How can we make future AI systems highly robust, so that they do what we wantwithout malfunctioning or getting hacked?
How can we grow our prosperity through automation while maintaining people’sresources and purpose?
How can we update our legal systems to be more fair and efficient, to keep pace with AI, and to manage the risks associated with AI?
What set of values should AI be aligned with, and what legal and ethical statusshould it have?
3) Science-Policy Link: There should be constructive and healthy exchange between AI researchers and policy-makers.
4) Research Culture: A culture of cooperation, trust, and transparency should befostered among researchers and developers of AI.
5) Race Avoidance: Teams developing AI systems should actively cooperate to avoid corner-cutting on safety standards.
Ethics and Values
6) Safety: AI systems should be safe and secure throughout their operationallifetime, and verifiably so where applicable and feasible.
7) Failure Transparency: If an AI system causes harm, it should be possible to ascertain why.
8) Judicial Transparency: Any involvement by an autonomous system in judicial decision-making should provide a satisfactory explanation auditable by a competent human authority.
9) Responsibility: Designers and builders of advanced AI systems are stakeholders in the moral implications of their use, misuse, and actions, with a responsibility and opportunity to shape those implications.
10) Value Alignment: Highly autonomous AI systems should be designed sothat their goals and behaviors can be assured to align with human values throughout their operation.
11) Human Values: AI systems should be designed and operated so as to becompatible with ideals of human dignity, rights, freedoms, and cultural diversity.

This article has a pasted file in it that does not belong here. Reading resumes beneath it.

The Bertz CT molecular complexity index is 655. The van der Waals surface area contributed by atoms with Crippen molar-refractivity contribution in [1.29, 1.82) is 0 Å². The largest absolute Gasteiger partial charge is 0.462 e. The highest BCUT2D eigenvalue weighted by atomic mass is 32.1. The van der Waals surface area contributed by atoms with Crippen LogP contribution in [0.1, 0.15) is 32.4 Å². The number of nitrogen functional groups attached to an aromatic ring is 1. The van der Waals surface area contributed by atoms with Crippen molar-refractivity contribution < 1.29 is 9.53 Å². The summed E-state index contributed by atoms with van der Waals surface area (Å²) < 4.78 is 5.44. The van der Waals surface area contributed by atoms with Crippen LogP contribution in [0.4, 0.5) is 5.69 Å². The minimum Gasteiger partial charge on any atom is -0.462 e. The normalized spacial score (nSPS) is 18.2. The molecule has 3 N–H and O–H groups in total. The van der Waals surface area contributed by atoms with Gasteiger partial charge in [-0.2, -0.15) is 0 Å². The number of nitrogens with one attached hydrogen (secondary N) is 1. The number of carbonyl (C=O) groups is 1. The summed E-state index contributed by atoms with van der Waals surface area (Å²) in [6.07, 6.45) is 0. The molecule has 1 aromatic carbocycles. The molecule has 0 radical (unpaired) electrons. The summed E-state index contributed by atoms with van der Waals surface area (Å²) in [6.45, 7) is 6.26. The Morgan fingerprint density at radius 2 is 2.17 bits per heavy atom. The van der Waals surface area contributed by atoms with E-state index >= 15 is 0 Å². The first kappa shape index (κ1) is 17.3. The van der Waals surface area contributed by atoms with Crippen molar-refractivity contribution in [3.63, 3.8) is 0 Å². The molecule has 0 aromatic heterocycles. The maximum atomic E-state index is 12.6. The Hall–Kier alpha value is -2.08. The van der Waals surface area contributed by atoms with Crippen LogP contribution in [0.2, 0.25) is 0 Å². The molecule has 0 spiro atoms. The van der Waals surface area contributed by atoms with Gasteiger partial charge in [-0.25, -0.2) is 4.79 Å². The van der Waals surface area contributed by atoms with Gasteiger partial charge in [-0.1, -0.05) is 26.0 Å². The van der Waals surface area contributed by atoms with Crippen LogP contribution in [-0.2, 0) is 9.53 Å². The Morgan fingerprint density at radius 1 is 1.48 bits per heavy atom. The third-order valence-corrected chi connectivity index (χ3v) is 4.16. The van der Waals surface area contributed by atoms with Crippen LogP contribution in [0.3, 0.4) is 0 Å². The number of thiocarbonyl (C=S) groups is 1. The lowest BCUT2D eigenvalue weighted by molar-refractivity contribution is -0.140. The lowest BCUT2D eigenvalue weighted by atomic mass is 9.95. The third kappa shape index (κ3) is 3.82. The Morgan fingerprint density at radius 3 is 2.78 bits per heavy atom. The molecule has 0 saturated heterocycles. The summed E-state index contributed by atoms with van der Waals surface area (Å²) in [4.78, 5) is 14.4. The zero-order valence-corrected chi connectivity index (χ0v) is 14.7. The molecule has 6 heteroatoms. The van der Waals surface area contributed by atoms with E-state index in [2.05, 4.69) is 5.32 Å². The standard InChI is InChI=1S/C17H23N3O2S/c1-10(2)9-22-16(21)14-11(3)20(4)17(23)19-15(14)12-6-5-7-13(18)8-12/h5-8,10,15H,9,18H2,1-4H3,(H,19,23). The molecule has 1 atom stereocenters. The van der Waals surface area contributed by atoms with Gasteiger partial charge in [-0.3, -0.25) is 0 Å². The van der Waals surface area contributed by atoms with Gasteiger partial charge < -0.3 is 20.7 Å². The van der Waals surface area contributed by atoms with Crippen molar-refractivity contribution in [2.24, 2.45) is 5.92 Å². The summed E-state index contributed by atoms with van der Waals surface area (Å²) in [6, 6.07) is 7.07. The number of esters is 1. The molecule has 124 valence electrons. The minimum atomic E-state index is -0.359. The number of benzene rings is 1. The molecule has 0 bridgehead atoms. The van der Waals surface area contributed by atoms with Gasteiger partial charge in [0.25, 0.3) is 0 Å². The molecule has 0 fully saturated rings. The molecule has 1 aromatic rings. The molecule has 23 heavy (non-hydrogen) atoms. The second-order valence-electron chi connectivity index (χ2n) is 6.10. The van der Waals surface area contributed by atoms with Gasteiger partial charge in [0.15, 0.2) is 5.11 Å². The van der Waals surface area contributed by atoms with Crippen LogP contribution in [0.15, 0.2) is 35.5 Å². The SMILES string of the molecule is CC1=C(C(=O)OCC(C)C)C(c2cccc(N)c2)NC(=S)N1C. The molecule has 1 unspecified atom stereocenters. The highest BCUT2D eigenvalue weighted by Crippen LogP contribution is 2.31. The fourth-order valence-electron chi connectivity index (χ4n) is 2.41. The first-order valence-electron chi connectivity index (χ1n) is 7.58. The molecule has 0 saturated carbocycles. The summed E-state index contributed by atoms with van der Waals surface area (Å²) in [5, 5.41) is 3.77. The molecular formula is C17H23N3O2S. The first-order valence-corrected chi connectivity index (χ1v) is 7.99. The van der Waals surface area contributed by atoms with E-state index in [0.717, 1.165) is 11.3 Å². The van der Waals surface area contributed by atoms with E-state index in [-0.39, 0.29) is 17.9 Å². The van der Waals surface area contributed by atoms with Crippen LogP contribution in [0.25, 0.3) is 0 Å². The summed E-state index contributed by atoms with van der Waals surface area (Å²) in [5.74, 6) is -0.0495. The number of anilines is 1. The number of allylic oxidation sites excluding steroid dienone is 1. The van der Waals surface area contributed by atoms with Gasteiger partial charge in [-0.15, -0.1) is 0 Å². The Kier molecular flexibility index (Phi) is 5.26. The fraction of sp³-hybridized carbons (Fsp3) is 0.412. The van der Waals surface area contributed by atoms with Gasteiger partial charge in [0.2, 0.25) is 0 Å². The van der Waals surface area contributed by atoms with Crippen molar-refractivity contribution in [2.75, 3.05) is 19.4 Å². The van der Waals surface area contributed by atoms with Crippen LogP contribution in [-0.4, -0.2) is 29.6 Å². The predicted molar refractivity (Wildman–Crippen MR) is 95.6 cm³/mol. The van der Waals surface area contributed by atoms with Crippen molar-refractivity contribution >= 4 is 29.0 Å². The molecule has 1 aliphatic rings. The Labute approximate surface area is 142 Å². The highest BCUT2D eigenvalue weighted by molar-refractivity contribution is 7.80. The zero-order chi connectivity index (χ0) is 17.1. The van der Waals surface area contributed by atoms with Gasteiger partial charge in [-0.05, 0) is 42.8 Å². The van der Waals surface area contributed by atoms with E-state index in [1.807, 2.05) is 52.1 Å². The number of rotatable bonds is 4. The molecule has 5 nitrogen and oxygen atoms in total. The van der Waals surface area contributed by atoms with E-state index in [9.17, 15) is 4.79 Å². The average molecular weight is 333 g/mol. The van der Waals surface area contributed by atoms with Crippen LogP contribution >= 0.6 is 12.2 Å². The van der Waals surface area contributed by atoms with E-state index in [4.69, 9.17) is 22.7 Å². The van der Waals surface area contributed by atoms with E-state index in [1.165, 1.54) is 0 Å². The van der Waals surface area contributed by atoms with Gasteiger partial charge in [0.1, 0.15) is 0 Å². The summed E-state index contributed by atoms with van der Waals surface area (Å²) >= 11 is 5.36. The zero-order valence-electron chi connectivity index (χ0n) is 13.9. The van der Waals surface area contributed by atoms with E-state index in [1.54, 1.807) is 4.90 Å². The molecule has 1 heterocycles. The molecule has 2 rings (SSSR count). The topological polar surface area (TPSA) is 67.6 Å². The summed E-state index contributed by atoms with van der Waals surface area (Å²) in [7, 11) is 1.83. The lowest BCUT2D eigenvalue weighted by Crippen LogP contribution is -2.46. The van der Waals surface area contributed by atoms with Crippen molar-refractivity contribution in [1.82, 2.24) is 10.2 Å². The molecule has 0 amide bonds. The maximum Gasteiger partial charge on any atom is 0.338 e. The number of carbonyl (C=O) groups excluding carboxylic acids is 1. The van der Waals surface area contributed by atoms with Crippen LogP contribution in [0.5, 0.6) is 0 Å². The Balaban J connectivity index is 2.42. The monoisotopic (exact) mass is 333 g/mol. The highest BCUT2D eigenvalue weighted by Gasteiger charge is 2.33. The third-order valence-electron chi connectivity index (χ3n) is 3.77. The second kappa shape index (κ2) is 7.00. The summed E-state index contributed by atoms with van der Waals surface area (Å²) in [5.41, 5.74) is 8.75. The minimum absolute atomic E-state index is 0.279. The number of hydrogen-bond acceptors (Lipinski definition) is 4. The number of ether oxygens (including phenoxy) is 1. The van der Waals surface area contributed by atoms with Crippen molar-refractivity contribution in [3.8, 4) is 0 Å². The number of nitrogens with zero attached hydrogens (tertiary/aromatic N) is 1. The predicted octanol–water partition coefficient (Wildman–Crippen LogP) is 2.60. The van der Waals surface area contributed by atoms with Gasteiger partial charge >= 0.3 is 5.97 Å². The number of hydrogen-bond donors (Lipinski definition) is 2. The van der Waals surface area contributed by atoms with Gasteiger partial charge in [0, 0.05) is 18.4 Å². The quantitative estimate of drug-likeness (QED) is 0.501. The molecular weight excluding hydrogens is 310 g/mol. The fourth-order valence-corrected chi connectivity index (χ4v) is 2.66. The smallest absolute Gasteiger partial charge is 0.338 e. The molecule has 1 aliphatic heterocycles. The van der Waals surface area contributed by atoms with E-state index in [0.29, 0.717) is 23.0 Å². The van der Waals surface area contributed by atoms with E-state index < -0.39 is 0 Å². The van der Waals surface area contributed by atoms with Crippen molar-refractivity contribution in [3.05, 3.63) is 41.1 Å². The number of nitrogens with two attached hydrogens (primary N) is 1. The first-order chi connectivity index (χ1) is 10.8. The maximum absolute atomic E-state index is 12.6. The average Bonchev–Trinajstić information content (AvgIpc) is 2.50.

12) Personal Privacy: People should have the right to access, manage and control the data they generate, given AI systems’ power to analyze and utilizethat data.
13) Liberty and Privacy: The application of AI to personal data must not unreasonably curtail people’s real or perceived liberty.
14) Shared Benefit: AI technologies should benefit and empower as manypeople as possible.
15) Shared Prosperity: The economic prosperity created by AI should be sharedbroadly, to benefit all of humanity.
16) Human Control: Humans should choose how and whether to delegatedecisions to AI systems, to accomplish human-chosen objectives.
17) Non-subversion: The power conferred by control of highly advanced AI systems should respect and improve, rather than subvert, the social and civicprocesses on which the health of society depends.
18) AI Arms Race: An arms race in lethal autonomous weapons should beavoided.
19) Capability Caution: There being no consensus, we should avoid strongassumptions regarding upper limits on future AI capabilities.
20) Importance: Advanced AI could represent a profound change in the historyof life on Earth, and should be planned for and managed with commensurate care and resources.
21) Risks: Risks posed by AI systems, especially catastrophic or existential risks, must be subject to planning and mitigation efforts commensurate with theirexpected impact.
22) Recursive Self-Improvement: AI systems designed to recursively self-improve or self-replicate in a manner that could lead to rapidly increasing qualityor quantity must be subject to strict safety and control measures.
23) Common Good: Superintelligence should only be developed in the service of widely shared ethical ideals, and for the benefit of all humanity rather than one state or organization.
Taught by Sophie Chabridon
Class three: 8 December 2020, 13:30 - 16:45.
Online using Big Blue Button at https://webconf.imt.fr/frontend/sop-kzr-h4d-vyh
Key issues covered:
- Sources of discrimination: bias in data, bias in algorithms
- Individual and group fairness
- State of the art solutions: data diversity, algorithm transparency
Class four: 15 December 2020, 13:30 - 16:45.
Online using Big Blue Button at https://webconf.imt.fr/frontend/sop-kzr-h4d-vyh
Presentations by students and discussion of research papers